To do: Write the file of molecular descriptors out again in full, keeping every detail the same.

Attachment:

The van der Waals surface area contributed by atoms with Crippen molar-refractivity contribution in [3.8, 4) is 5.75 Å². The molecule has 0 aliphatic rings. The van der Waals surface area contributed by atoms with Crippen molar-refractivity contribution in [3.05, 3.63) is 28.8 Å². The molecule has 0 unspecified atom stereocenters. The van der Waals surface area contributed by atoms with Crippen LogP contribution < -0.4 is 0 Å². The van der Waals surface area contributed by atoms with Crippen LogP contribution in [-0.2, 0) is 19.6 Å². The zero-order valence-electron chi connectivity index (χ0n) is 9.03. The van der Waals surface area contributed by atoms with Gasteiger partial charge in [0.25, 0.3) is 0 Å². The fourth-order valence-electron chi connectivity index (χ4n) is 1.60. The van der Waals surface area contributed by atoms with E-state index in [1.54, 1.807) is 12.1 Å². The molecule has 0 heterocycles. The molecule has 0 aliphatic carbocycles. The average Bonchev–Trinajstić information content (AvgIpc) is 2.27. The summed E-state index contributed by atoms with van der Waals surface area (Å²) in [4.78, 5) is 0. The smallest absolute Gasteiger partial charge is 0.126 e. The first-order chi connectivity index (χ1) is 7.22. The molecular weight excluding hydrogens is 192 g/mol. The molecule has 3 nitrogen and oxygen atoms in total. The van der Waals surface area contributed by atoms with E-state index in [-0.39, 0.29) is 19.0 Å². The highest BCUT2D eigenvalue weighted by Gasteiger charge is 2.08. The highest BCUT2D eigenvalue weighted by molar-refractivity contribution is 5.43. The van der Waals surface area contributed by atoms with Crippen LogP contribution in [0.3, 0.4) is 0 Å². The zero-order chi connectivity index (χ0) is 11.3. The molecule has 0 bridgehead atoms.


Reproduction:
The van der Waals surface area contributed by atoms with Crippen molar-refractivity contribution in [3.8, 4) is 5.75 Å². The molecule has 0 aliphatic rings. The van der Waals surface area contributed by atoms with Crippen molar-refractivity contribution in [3.05, 3.63) is 28.8 Å². The molecule has 0 unspecified atom stereocenters. The van der Waals surface area contributed by atoms with Crippen LogP contribution < -0.4 is 0 Å². The van der Waals surface area contributed by atoms with Crippen LogP contribution in [-0.2, 0) is 19.6 Å². The zero-order valence-electron chi connectivity index (χ0n) is 9.03. The van der Waals surface area contributed by atoms with Gasteiger partial charge in [0.25, 0.3) is 0 Å². The fourth-order valence-electron chi connectivity index (χ4n) is 1.60. The van der Waals surface area contributed by atoms with E-state index in [1.54, 1.807) is 12.1 Å². The molecule has 0 heterocycles. The molecule has 0 aliphatic carbocycles. The average Bonchev–Trinajstić information content (AvgIpc) is 2.27. The summed E-state index contributed by atoms with van der Waals surface area (Å²) in [4.78, 5) is 0. The smallest absolute Gasteiger partial charge is 0.126 e. The first-order chi connectivity index (χ1) is 7.22. The molecular weight excluding hydrogens is 192 g/mol. The molecule has 3 nitrogen and oxygen atoms in total. The van der Waals surface area contributed by atoms with E-state index in [-0.39, 0.29) is 19.0 Å². The highest BCUT2D eigenvalue weighted by Gasteiger charge is 2.08. The highest BCUT2D eigenvalue weighted by molar-refractivity contribution is 5.43. The van der Waals surface area contributed by atoms with Crippen LogP contribution in [0.3, 0.4) is 0 Å². The zero-order chi connectivity index (χ0) is 11.3. The molecule has 0 bridgehead atoms.